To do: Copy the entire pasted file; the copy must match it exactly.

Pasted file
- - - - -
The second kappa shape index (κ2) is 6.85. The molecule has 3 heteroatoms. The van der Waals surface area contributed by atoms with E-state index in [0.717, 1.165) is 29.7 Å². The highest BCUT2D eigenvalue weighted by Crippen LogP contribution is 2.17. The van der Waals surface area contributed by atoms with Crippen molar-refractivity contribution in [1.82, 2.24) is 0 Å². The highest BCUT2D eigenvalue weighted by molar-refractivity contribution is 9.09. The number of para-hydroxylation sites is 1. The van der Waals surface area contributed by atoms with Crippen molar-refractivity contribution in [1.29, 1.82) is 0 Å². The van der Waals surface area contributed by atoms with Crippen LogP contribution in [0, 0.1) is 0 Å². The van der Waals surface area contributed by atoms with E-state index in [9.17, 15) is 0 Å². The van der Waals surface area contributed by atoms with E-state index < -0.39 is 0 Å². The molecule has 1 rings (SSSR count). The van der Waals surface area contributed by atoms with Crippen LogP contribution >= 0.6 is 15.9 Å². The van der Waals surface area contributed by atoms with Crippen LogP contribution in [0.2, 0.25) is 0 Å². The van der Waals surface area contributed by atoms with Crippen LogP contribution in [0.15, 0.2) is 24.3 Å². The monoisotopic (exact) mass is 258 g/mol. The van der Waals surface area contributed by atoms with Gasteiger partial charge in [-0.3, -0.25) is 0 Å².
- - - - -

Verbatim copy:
The second kappa shape index (κ2) is 6.85. The molecule has 3 heteroatoms. The van der Waals surface area contributed by atoms with E-state index in [0.717, 1.165) is 29.7 Å². The highest BCUT2D eigenvalue weighted by Crippen LogP contribution is 2.17. The van der Waals surface area contributed by atoms with Crippen molar-refractivity contribution in [1.82, 2.24) is 0 Å². The highest BCUT2D eigenvalue weighted by molar-refractivity contribution is 9.09. The number of para-hydroxylation sites is 1. The van der Waals surface area contributed by atoms with Crippen molar-refractivity contribution in [1.29, 1.82) is 0 Å². The van der Waals surface area contributed by atoms with Crippen LogP contribution in [0, 0.1) is 0 Å². The van der Waals surface area contributed by atoms with E-state index in [9.17, 15) is 0 Å². The van der Waals surface area contributed by atoms with E-state index < -0.39 is 0 Å². The molecule has 1 rings (SSSR count). The van der Waals surface area contributed by atoms with Crippen LogP contribution >= 0.6 is 15.9 Å². The van der Waals surface area contributed by atoms with Crippen LogP contribution in [0.2, 0.25) is 0 Å². The van der Waals surface area contributed by atoms with Crippen LogP contribution in [0.15, 0.2) is 24.3 Å². The monoisotopic (exact) mass is 258 g/mol. The van der Waals surface area contributed by atoms with Gasteiger partial charge in [-0.3, -0.25) is 0 Å².